Harmony House residents settle into new but familiar home
Nearly a year after lightning struck Harmony House II and started a fire in the roof, residents are settling into a new home built on the foundation of the original assisted living residence.
The foundation, landscape, plumbing and in-floor heat are all that remain of the original house that burned Sept. 22, forcing residents and staff to evacuate for nine long months.
"Superior Rehab was absolutely wonderful with us," Harmony Houses owner Sharon Kotter said.
Kotter had long ago contracted with the Superior Rehabilitation Center in Billings Park in the event an emergency forced the evacuation of Harmony House I or Harmony House II.
"We didn't know we were going to evacuate for nine months," Kotter said.
However, the slow progress to recovery did have one benefit. Kotter said when Harmony House I was forced to evacuate during the Husky Refinery explosion in April, they were ready for it at Superior Rehabilitation Center. They doubled the beds in each of the private rooms, and the facility provided additional meals to accommodate the residents of Harmony House I.
"It's been a long haul," said Tammy Susens, Kotter's daughter, who plans to take over as administrator of both Harmony Houses when her mother retires.
Following the lightning strike, which burned everything above the ceiling, inspectors made their way through the house, which had started to mold because of the wet weather. Between the cost of repairing the fire damage and remediating the mold, the decision was made to demolish the original house and build new on the original foundation.
However, just getting started took time. Susens said they were ready to begin demolition at one point but the insurance company stopped it until they could finish their work.
"They didn't release us to demo until after Thanksgiving," Susens said. She said by time the original house was demolished, it was already into December.
Building the new house proved difficult last winter because of snow slowed work and deep cold prevented nail guns from working properly, Susens said.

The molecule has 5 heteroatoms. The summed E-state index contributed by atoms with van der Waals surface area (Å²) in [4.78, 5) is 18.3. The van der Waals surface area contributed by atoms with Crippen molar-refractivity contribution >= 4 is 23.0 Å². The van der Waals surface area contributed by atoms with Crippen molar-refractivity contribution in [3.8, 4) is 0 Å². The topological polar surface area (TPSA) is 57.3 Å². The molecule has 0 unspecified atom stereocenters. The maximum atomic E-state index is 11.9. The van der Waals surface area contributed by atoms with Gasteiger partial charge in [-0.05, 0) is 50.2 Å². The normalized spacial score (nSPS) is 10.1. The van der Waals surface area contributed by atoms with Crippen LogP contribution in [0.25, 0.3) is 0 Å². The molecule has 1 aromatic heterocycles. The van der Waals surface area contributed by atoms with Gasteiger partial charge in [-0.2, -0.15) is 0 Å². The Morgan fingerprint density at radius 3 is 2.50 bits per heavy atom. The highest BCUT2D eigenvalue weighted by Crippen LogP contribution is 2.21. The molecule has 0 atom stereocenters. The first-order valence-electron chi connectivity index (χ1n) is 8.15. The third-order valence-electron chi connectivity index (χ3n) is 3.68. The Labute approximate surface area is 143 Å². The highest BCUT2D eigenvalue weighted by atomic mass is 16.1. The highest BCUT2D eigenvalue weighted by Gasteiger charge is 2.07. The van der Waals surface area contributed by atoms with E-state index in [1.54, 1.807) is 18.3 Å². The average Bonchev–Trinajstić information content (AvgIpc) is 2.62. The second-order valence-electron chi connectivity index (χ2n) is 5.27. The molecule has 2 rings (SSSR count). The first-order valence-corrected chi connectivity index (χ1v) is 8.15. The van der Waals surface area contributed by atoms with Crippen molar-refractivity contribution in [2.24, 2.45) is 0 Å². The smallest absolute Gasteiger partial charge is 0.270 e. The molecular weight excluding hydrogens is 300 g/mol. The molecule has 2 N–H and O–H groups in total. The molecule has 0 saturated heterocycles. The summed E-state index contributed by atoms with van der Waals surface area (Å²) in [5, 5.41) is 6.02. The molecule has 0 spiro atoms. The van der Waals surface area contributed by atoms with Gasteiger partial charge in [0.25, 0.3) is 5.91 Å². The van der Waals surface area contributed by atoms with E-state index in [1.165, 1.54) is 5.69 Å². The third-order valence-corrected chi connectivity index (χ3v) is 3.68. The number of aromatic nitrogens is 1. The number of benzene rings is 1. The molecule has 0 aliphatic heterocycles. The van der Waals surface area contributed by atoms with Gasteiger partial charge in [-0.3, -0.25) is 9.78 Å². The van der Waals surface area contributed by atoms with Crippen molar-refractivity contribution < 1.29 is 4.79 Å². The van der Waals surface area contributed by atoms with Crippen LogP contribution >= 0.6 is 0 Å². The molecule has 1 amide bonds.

"It just kind of sat until it warmed up," Kotter said. "Once they got it framed in, they could put ... heater blowers in here so they could actually work on it."
Susens said it seemed bare inside the home for a long time, but once the electrical and ventilation was in and inspected, and the Sheetrock started to go in, things started to move pretty fast.
Once the building occupancy permits were issued in late June, Susens said they were able to start setting up the house and residents' rooms with their belongings, which had been cleaned by Paul Davis after they were recovered from the home after the fire.
Kotter credited the first department's decision to cut holes in the ceilings over the hallways during the fire — allowing the water and mess to spill there rather than in residents rooms — with saving most of people's belongings.
When the state occupancy permit was issued July 12, it was time for residents to move home.
They didn't quite have all of their stuff at the house yet, but they were willing to trade watching TV in the living room for a couple of days to enjoy home cooked meals in their air conditioned home, Susans said.
"It's nice to be home," said Christa Vendela, a staff member who was working at Harmony House I the morning of the fire. She said it was the home cooked meals, being about to go outside and being able to play games in the less institutional setting of the house that people missed most.
Shelby Hobson, who helped with the evacuation last year, said the people at Superior Rehabilitation Center were good to them while they were there, but it's good to be home.
An open house is planned for 2-4 p.m. Tuesday, Sept. 18, at the new house, 7613 John Ave., four days before the one-year anniversary of the fire.